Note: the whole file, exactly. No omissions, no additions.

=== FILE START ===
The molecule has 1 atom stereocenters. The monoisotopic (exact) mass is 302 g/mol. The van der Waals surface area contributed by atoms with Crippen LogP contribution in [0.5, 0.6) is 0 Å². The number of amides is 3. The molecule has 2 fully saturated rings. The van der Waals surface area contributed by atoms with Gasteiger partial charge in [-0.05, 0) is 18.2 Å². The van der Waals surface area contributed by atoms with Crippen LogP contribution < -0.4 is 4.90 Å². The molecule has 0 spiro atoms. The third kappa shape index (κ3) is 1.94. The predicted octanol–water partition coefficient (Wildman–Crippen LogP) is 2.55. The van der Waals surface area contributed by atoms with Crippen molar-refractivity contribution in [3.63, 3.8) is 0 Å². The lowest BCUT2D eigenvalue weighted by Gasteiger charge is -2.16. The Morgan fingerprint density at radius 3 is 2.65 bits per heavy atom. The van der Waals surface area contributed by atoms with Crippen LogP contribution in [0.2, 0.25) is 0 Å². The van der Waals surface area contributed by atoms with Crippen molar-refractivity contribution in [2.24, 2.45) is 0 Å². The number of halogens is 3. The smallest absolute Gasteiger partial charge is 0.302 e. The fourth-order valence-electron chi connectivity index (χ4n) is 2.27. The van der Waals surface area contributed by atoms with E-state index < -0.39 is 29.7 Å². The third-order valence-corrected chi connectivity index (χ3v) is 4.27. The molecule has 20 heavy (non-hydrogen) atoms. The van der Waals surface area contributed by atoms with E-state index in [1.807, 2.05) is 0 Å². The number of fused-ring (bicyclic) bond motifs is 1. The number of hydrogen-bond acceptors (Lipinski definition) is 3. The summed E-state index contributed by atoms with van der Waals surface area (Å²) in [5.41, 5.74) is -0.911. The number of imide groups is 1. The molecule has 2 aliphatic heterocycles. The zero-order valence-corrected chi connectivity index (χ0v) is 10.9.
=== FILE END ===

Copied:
The molecule has 1 atom stereocenters. The monoisotopic (exact) mass is 302 g/mol. The van der Waals surface area contributed by atoms with Crippen LogP contribution in [0.5, 0.6) is 0 Å². The number of amides is 3. The molecule has 2 fully saturated rings. The van der Waals surface area contributed by atoms with Gasteiger partial charge in [-0.05, 0) is 18.2 Å². The van der Waals surface area contributed by atoms with Crippen LogP contribution < -0.4 is 4.90 Å². The molecule has 0 spiro atoms. The third kappa shape index (κ3) is 1.94. The predicted octanol–water partition coefficient (Wildman–Crippen LogP) is 2.55. The van der Waals surface area contributed by atoms with Crippen molar-refractivity contribution in [3.63, 3.8) is 0 Å². The lowest BCUT2D eigenvalue weighted by Gasteiger charge is -2.16. The Morgan fingerprint density at radius 3 is 2.65 bits per heavy atom. The van der Waals surface area contributed by atoms with Crippen LogP contribution in [0.2, 0.25) is 0 Å². The van der Waals surface area contributed by atoms with Crippen molar-refractivity contribution in [2.24, 2.45) is 0 Å². The number of halogens is 3. The smallest absolute Gasteiger partial charge is 0.302 e. The fourth-order valence-electron chi connectivity index (χ4n) is 2.27. The van der Waals surface area contributed by atoms with E-state index < -0.39 is 29.7 Å². The third-order valence-corrected chi connectivity index (χ3v) is 4.27. The molecule has 20 heavy (non-hydrogen) atoms. The van der Waals surface area contributed by atoms with E-state index in [1.807, 2.05) is 0 Å². The number of fused-ring (bicyclic) bond motifs is 1. The number of hydrogen-bond acceptors (Lipinski definition) is 3. The summed E-state index contributed by atoms with van der Waals surface area (Å²) in [5.41, 5.74) is -0.911. The number of imide groups is 1. The molecule has 2 aliphatic heterocycles. The zero-order valence-corrected chi connectivity index (χ0v) is 10.9.